Bull Temple / Basavanagudi Nandi Temple

Pilgrimage

Photo Credit: Flickr

Distance (From Bangalore City Railway Station): 5 Kms

Trip Duration (Including Travel): 1-2 Hours

Place Location: Basavanagudi

Transportation Options: Bus / Cab / Auto

Travel Tips: 1. This place is close to Dodda Ganapathi Temple and can be visited together
2. Sri Gavi Gangadhareswara Temple is about 1 Km from here and can be visited together

At a distance of 5 km from Bangalore City Railway Station, Bull Temple also known as Basavanagudi Nandi Temple is Hindu temple situated in Bull Temple Road, Basavanagudi area of South Bengaluru. This is one of the oldest temples in Bangalore, and also one of the must visit places as part of Bangalore Tour Packages.

The Bull Temple is dedicated to the sacred bull Nandi, the vehicle of Lord Shiva.
The temple was built in 1537 by Kempegowda in the Dravidian style. It is one of the popular places to visit in Bangalore. The temple is relatively small in size, but houses one of the largest monolithic Nandi statues in the world which measures 4.5 meters in height and 6 meters in length. The temple also houses the idols of God Surya and Chandra, on their chariots. A 17th-century inscription at the base of the structure mentions a stream called Vrishabhavathi that originated here. The tower over the shrine was constructed in the early 20th century and is adorned with figures of gods and motifs.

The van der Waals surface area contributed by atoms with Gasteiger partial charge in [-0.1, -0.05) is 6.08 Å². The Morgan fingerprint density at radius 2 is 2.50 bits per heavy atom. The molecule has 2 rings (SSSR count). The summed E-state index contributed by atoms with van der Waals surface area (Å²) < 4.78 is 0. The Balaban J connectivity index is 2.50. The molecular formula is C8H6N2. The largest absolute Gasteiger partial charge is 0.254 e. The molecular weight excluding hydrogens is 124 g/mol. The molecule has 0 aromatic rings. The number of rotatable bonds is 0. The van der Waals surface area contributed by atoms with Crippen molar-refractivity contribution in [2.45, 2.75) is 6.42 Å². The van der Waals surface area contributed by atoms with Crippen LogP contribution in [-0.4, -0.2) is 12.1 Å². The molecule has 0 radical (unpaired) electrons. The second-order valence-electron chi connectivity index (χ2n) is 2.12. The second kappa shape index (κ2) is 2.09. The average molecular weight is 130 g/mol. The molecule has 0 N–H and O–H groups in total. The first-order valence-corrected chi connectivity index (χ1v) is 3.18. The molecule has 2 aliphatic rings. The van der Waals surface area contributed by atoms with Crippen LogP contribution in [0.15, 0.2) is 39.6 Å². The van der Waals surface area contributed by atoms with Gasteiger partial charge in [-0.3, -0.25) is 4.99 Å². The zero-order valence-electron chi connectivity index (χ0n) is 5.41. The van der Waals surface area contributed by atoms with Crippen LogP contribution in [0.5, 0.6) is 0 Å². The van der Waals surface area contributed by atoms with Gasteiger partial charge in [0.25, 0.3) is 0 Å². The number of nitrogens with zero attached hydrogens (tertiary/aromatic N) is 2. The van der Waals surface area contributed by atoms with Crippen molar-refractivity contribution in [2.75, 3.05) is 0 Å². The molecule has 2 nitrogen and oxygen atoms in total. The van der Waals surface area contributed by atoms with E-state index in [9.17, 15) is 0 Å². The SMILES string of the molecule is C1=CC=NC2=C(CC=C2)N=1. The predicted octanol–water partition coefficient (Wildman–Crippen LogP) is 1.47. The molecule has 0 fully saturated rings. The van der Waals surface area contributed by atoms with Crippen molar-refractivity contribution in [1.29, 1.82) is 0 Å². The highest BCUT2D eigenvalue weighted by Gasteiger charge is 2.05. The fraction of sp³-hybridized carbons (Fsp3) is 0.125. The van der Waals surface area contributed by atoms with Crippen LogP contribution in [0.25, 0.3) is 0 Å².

As per legend, a bull used to destroy the groundnut crops, enraging a farmer who hit the bull with a club. The bull sat stunned and was suddenly transformed into a stone. The shocked farmer decided to build a temple to please the bull but was shocked to see that the bull was growing in size. The worried farmer then prayed to Lord Shiva who advised him to retrieve a trident buried a few feet away from the bull and place the trident on the forehead of the stone statue to stop it from growing. As a tradition, the farmers of Basavanagudi organized a Groundnut Fair known as Kadalekayi Parashe, near the temple, during November and December, offering their first harvest to the bull.

The Bugle Rock Park and Kempegowda's watchtower on the rock are worth seeing. The rock is 3000 million years old and is contiguous to the Lalbagh rock. Kempegowda, who built four watchtowers around Bangalore, constructed one at Bugle Rock to mark the city's southern boundary.

Timings: 6 AM to 8 PM

Entry: Free